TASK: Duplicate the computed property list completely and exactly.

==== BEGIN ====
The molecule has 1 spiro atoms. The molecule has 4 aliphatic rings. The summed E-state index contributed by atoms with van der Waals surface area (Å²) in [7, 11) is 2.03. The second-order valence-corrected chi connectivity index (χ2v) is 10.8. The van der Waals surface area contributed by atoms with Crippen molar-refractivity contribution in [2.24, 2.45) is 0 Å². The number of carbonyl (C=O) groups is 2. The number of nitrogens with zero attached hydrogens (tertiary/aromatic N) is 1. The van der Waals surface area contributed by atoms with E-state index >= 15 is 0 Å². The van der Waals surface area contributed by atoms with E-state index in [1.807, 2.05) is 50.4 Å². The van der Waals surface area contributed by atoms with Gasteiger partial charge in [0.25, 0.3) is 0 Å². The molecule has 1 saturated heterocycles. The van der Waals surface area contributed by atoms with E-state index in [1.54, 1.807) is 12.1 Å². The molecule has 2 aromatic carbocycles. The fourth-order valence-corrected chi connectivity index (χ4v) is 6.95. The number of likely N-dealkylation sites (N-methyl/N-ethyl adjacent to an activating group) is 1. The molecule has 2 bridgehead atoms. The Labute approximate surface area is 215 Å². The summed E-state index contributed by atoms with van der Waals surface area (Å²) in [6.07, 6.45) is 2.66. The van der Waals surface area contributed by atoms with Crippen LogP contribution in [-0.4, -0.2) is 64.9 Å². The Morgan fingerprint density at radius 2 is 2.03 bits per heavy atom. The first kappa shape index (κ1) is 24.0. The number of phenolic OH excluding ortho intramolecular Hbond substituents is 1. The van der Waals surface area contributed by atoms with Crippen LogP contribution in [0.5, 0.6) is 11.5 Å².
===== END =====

The molecule has 1 spiro atoms. The molecule has 4 aliphatic rings. The summed E-state index contributed by atoms with van der Waals surface area (Å²) in [7, 11) is 2.03. The second-order valence-corrected chi connectivity index (χ2v) is 10.8. The van der Waals surface area contributed by atoms with Crippen molar-refractivity contribution in [2.24, 2.45) is 0 Å². The number of carbonyl (C=O) groups is 2. The number of nitrogens with zero attached hydrogens (tertiary/aromatic N) is 1. The van der Waals surface area contributed by atoms with E-state index >= 15 is 0 Å². The van der Waals surface area contributed by atoms with E-state index in [1.807, 2.05) is 50.4 Å². The van der Waals surface area contributed by atoms with Gasteiger partial charge in [0.25, 0.3) is 0 Å². The molecule has 1 saturated heterocycles. The van der Waals surface area contributed by atoms with E-state index in [1.54, 1.807) is 12.1 Å². The molecule has 2 aromatic carbocycles. The fourth-order valence-corrected chi connectivity index (χ4v) is 6.95. The number of likely N-dealkylation sites (N-methyl/N-ethyl adjacent to an activating group) is 1. The molecule has 2 bridgehead atoms. The Labute approximate surface area is 215 Å². The summed E-state index contributed by atoms with van der Waals surface area (Å²) in [6.07, 6.45) is 2.66. The van der Waals surface area contributed by atoms with Crippen LogP contribution in [-0.4, -0.2) is 64.9 Å². The Morgan fingerprint density at radius 2 is 2.03 bits per heavy atom. The first kappa shape index (κ1) is 24.0. The number of phenolic OH excluding ortho intramolecular Hbond substituents is 1. The van der Waals surface area contributed by atoms with Crippen LogP contribution in [0.5, 0.6) is 11.5 Å².